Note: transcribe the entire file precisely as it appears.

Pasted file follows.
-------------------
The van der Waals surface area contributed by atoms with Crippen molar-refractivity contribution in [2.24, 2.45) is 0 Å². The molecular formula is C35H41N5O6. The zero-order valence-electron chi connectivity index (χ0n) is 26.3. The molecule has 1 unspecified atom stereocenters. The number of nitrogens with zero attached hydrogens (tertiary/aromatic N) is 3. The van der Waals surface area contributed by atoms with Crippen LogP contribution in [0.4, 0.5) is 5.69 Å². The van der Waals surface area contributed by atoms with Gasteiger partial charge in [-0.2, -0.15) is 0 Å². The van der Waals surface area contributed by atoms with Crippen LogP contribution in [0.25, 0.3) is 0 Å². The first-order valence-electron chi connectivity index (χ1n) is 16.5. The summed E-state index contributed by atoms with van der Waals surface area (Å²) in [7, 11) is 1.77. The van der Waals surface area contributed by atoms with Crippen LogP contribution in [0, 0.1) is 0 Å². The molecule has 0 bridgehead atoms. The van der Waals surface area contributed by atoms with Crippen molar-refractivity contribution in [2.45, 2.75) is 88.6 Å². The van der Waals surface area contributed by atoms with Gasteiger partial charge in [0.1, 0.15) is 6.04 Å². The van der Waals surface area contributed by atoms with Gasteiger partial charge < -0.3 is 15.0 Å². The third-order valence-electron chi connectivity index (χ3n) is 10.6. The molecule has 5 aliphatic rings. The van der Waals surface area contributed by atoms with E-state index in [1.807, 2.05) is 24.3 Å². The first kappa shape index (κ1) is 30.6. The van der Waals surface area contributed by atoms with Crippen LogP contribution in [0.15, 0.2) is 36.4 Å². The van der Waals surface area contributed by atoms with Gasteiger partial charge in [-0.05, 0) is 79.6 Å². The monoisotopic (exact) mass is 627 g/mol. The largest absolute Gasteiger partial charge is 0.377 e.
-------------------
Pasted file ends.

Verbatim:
The van der Waals surface area contributed by atoms with Crippen molar-refractivity contribution in [2.24, 2.45) is 0 Å². The molecular formula is C35H41N5O6. The zero-order valence-electron chi connectivity index (χ0n) is 26.3. The molecule has 1 unspecified atom stereocenters. The number of nitrogens with zero attached hydrogens (tertiary/aromatic N) is 3. The van der Waals surface area contributed by atoms with Crippen LogP contribution in [0.4, 0.5) is 5.69 Å². The van der Waals surface area contributed by atoms with Gasteiger partial charge in [-0.2, -0.15) is 0 Å². The van der Waals surface area contributed by atoms with Crippen LogP contribution in [0.25, 0.3) is 0 Å². The first-order valence-electron chi connectivity index (χ1n) is 16.5. The summed E-state index contributed by atoms with van der Waals surface area (Å²) in [7, 11) is 1.77. The van der Waals surface area contributed by atoms with Crippen LogP contribution in [0, 0.1) is 0 Å². The molecule has 0 bridgehead atoms. The van der Waals surface area contributed by atoms with Crippen molar-refractivity contribution in [2.45, 2.75) is 88.6 Å². The van der Waals surface area contributed by atoms with Gasteiger partial charge in [0.1, 0.15) is 6.04 Å². The van der Waals surface area contributed by atoms with Gasteiger partial charge < -0.3 is 15.0 Å². The third-order valence-electron chi connectivity index (χ3n) is 10.6. The molecule has 5 aliphatic rings. The van der Waals surface area contributed by atoms with E-state index in [1.807, 2.05) is 24.3 Å². The first kappa shape index (κ1) is 30.6. The van der Waals surface area contributed by atoms with Crippen LogP contribution in [0.15, 0.2) is 36.4 Å². The van der Waals surface area contributed by atoms with Gasteiger partial charge in [-0.05, 0) is 79.6 Å². The monoisotopic (exact) mass is 627 g/mol. The largest absolute Gasteiger partial charge is 0.377 e.